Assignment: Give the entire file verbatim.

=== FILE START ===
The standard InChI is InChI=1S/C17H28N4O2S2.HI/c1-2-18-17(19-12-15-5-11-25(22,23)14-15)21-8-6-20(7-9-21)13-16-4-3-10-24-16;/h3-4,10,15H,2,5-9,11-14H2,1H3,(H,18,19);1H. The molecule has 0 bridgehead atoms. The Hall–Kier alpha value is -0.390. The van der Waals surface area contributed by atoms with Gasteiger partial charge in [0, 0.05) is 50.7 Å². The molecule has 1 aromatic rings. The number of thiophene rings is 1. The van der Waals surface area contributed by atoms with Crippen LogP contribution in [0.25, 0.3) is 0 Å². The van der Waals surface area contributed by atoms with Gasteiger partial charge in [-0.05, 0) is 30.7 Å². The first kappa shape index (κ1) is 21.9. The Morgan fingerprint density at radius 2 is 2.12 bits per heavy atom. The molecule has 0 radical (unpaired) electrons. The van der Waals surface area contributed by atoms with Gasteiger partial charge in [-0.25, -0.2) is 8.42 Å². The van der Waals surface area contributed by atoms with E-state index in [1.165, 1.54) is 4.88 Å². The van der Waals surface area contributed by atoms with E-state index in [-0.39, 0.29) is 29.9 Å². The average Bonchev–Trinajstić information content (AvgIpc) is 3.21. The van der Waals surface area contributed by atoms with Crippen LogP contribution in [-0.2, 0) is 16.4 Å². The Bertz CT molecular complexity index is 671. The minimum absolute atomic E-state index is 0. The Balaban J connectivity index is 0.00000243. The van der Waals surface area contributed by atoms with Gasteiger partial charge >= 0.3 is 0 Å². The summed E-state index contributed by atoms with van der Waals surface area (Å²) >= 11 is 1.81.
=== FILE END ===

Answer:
The standard InChI is InChI=1S/C17H28N4O2S2.HI/c1-2-18-17(19-12-15-5-11-25(22,23)14-15)21-8-6-20(7-9-21)13-16-4-3-10-24-16;/h3-4,10,15H,2,5-9,11-14H2,1H3,(H,18,19);1H. The molecule has 0 bridgehead atoms. The Hall–Kier alpha value is -0.390. The van der Waals surface area contributed by atoms with Gasteiger partial charge in [0, 0.05) is 50.7 Å². The molecule has 1 aromatic rings. The number of thiophene rings is 1. The van der Waals surface area contributed by atoms with Crippen LogP contribution in [0.25, 0.3) is 0 Å². The van der Waals surface area contributed by atoms with Gasteiger partial charge in [-0.05, 0) is 30.7 Å². The first kappa shape index (κ1) is 21.9. The Morgan fingerprint density at radius 2 is 2.12 bits per heavy atom. The molecule has 0 radical (unpaired) electrons. The van der Waals surface area contributed by atoms with Gasteiger partial charge in [-0.25, -0.2) is 8.42 Å². The van der Waals surface area contributed by atoms with E-state index in [1.165, 1.54) is 4.88 Å². The van der Waals surface area contributed by atoms with E-state index in [-0.39, 0.29) is 29.9 Å². The average Bonchev–Trinajstić information content (AvgIpc) is 3.21. The van der Waals surface area contributed by atoms with Crippen LogP contribution in [-0.2, 0) is 16.4 Å². The Bertz CT molecular complexity index is 671. The minimum absolute atomic E-state index is 0. The Balaban J connectivity index is 0.00000243. The van der Waals surface area contributed by atoms with Gasteiger partial charge >= 0.3 is 0 Å². The summed E-state index contributed by atoms with van der Waals surface area (Å²) >= 11 is 1.81.